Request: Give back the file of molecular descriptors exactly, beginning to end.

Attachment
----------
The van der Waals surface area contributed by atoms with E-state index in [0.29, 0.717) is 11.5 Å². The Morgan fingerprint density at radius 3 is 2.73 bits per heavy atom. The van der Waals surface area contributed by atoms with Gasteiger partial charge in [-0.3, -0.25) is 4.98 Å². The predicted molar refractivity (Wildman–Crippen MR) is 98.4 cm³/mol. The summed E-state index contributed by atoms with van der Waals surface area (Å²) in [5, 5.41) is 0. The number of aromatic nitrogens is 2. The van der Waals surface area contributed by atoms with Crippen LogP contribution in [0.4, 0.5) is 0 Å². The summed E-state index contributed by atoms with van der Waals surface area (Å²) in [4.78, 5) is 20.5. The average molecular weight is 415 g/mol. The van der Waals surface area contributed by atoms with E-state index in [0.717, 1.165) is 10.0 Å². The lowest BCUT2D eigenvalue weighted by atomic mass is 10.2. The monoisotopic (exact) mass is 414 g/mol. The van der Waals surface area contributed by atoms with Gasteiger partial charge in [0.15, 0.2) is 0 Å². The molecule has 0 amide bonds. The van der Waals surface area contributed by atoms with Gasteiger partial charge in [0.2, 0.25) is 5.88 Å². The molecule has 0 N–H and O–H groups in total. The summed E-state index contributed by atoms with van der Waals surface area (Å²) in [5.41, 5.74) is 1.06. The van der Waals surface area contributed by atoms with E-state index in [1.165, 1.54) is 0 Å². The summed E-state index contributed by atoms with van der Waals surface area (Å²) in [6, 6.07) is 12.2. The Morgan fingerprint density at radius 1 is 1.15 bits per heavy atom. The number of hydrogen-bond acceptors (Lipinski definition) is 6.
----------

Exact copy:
The van der Waals surface area contributed by atoms with E-state index in [0.29, 0.717) is 11.5 Å². The Morgan fingerprint density at radius 3 is 2.73 bits per heavy atom. The van der Waals surface area contributed by atoms with Gasteiger partial charge in [-0.3, -0.25) is 4.98 Å². The predicted molar refractivity (Wildman–Crippen MR) is 98.4 cm³/mol. The summed E-state index contributed by atoms with van der Waals surface area (Å²) in [5, 5.41) is 0. The number of aromatic nitrogens is 2. The van der Waals surface area contributed by atoms with Crippen LogP contribution in [0.4, 0.5) is 0 Å². The summed E-state index contributed by atoms with van der Waals surface area (Å²) in [4.78, 5) is 20.5. The average molecular weight is 415 g/mol. The van der Waals surface area contributed by atoms with E-state index in [0.717, 1.165) is 10.0 Å². The lowest BCUT2D eigenvalue weighted by atomic mass is 10.2. The monoisotopic (exact) mass is 414 g/mol. The van der Waals surface area contributed by atoms with Gasteiger partial charge in [0.15, 0.2) is 0 Å². The molecule has 0 amide bonds. The van der Waals surface area contributed by atoms with Gasteiger partial charge in [0.2, 0.25) is 5.88 Å². The molecule has 0 N–H and O–H groups in total. The summed E-state index contributed by atoms with van der Waals surface area (Å²) in [5.41, 5.74) is 1.06. The van der Waals surface area contributed by atoms with E-state index in [1.165, 1.54) is 0 Å². The summed E-state index contributed by atoms with van der Waals surface area (Å²) in [6, 6.07) is 12.2. The Morgan fingerprint density at radius 1 is 1.15 bits per heavy atom. The number of hydrogen-bond acceptors (Lipinski definition) is 6.